Citing health and safety concerns related to the COVID-19 pandemic, the Twins will not allow bullpen coach Bob McClure and major league coach Bill Evers to work games this year, according to a source with knowledge of the decisions.
Pete Maki, the minor league pitching coordinator, is in line to step in as the new bullpen coach, while Evers’ role is expected to be filled in the near future.
The decision came after the Twins examined the health histories of their staff members, taking age and any existing conditions into account.
McClure, 68, was entering his first season as bullpen coach, replacing Jeremy Hefner, who was hired as the Mets pitching coach. McClure, who spent the previous two seasons as the organization’s senior adviser to pitching development, has twin 8-year-old sons.
Evers, 66, was entering his second season as a major league coach after spending 23 seasons with the Rays organization, the past two as minor league field coordinator. He was Joe Maddon’s bench coach in 2006 and 2007 while Twins manager Rocco Baldelli played for the Rays.
Both McClure and Evers will remain on the payroll, possibly contributing in some advisory capacity.
The virus has affected the elderly more than any other age group, leading to greater concerns about their health and safety. As baseball opens training camps Wednesday with an eye on a late July opening, more clubs might consider similar steps with their coaching staffs.
That could lead to some tough decisions as eight managers were at least 60 years old in 2019, including former Twins manager Ron Gardenhire, who is now running the Tigers at age 62.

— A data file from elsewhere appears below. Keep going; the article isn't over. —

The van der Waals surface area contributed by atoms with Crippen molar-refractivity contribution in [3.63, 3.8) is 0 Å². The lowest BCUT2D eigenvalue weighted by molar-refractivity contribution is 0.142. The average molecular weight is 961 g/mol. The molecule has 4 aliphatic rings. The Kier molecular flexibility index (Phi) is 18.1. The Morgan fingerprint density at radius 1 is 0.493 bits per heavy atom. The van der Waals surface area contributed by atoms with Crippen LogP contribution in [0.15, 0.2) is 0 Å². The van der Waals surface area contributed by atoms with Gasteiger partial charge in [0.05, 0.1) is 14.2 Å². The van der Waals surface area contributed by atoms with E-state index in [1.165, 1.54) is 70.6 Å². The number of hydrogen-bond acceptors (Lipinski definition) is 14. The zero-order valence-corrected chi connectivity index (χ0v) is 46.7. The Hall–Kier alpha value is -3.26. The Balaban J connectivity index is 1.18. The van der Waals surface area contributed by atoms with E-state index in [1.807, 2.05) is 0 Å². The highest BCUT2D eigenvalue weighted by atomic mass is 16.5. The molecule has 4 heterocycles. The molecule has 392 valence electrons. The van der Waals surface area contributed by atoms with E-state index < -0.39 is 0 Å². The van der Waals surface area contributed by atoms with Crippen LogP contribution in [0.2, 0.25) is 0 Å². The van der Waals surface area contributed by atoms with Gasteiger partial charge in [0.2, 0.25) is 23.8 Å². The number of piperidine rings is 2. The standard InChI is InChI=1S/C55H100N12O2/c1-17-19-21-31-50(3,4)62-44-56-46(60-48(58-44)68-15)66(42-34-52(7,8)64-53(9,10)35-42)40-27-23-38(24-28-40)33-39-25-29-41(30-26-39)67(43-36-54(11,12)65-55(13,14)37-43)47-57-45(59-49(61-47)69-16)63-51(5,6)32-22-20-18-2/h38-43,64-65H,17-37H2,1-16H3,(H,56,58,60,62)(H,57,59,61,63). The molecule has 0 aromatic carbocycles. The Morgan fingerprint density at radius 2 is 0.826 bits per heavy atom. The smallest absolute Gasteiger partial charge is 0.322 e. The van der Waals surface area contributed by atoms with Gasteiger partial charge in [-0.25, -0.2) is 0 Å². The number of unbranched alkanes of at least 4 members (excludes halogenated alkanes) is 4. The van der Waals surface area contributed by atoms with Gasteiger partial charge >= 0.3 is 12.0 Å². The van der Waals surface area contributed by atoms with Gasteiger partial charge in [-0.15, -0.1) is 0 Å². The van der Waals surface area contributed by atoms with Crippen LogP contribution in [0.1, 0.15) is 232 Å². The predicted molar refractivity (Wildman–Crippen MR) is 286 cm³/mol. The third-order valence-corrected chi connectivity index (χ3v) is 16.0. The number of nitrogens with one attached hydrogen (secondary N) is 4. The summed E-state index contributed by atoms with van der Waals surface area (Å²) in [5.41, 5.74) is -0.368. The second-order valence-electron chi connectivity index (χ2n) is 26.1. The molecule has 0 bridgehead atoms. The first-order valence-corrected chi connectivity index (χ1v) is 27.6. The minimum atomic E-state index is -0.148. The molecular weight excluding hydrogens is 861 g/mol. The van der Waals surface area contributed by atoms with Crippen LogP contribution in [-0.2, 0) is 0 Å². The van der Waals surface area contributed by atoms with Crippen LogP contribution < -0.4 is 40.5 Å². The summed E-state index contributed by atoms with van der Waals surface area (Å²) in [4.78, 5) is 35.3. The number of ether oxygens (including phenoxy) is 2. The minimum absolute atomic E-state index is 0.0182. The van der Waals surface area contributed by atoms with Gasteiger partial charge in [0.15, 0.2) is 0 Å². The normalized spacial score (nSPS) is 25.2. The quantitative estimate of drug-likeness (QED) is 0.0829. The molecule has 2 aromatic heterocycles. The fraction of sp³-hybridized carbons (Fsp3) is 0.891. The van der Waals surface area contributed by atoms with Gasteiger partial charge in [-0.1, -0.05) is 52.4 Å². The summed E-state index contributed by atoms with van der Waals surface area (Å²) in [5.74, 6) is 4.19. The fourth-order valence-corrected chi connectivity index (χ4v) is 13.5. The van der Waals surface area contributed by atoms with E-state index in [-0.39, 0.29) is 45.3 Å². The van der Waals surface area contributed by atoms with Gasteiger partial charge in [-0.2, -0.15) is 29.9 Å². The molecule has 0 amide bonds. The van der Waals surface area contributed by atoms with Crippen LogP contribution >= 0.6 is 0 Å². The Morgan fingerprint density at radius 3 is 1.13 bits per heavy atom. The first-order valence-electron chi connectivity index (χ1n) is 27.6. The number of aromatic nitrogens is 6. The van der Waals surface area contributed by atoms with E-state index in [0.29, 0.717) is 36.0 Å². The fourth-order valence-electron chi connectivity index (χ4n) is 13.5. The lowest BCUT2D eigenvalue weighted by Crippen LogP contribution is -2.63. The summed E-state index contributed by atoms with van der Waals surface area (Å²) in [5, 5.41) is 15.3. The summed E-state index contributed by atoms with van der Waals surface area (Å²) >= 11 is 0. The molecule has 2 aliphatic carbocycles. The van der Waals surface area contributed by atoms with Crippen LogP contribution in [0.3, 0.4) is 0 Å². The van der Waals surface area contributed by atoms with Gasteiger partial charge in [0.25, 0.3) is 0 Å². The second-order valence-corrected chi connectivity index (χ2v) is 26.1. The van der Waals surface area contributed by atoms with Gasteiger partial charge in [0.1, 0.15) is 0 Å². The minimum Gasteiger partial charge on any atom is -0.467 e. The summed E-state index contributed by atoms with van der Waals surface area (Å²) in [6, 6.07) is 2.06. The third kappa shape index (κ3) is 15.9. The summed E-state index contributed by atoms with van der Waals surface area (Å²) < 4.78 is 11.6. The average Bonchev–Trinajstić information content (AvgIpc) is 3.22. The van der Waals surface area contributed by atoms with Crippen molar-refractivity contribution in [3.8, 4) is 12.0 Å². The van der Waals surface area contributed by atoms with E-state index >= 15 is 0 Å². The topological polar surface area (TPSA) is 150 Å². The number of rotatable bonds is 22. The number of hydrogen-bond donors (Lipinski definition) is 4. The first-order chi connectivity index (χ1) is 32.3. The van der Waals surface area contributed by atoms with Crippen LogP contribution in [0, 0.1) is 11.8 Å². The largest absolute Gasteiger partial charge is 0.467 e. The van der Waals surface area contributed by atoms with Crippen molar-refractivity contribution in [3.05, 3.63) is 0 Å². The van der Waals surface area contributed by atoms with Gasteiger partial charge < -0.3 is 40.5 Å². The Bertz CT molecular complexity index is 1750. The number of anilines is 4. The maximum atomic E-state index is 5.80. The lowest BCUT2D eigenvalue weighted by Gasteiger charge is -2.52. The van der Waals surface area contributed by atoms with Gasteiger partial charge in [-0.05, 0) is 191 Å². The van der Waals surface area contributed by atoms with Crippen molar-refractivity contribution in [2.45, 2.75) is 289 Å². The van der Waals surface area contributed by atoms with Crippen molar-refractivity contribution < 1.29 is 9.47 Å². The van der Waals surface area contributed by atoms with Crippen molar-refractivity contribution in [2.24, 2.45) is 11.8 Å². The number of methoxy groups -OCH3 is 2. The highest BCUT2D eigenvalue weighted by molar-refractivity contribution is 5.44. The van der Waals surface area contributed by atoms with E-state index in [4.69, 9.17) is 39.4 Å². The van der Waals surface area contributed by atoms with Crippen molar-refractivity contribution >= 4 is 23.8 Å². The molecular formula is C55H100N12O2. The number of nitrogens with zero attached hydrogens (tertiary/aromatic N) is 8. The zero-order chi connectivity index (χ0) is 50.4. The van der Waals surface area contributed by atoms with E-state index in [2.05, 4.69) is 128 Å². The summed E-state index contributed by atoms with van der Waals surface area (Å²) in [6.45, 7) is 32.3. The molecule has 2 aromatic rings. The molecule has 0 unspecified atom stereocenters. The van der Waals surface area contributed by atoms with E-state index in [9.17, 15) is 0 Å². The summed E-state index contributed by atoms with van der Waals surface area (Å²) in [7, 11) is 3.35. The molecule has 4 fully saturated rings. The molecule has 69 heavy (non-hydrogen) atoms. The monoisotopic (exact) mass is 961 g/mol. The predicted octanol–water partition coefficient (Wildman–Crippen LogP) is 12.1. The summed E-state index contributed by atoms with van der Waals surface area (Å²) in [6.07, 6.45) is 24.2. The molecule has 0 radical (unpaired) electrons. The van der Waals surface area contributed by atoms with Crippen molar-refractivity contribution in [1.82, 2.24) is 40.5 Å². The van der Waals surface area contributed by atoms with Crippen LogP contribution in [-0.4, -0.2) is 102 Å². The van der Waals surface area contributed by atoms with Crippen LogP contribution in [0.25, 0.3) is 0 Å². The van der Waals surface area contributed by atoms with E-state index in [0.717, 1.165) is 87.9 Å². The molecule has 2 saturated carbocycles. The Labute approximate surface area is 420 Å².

Two other members of that sexagenarian group, Bruce Bochy at San Francisco and Ned Yost at Kansas City, stepped down after last season, while Clint Hurdle was fired by Pittsburgh.
The Houston Astros, attempting to emerge from a sign-stealing scandal, hired Dusty Baker to replace the fired A.J. Hinch. Baker turned 71 on June 15 and is the oldest manager in baseball.
Radio crew grounded
In a separate move, the Twins have decided not to allow their radio team of Cory Provus and Dan Gladden to work road games this season.
Provus, who joined the Twins in 2012, and Gladden, who is heading into his 21st season in the booth, will call all 60 games from the Twin Cities, watching road games on a monitor. It’s likely an attempt by the club to keep the traveling party as small as possible for health reasons.
• Twins minor leaguer Jose Rosario was hit with a 50-game suspension without pay by Major League Baseball for a positive test for a drug of abuse. Rosario, an 18-year-old, hit .248 in 42 games in his home country in the Twins’ Dominican Rookie League affiliate last year.
• Many teams released their training camp rosters, which can contain up to 60 players, on Sunday; the Twins will announce theirs Monday.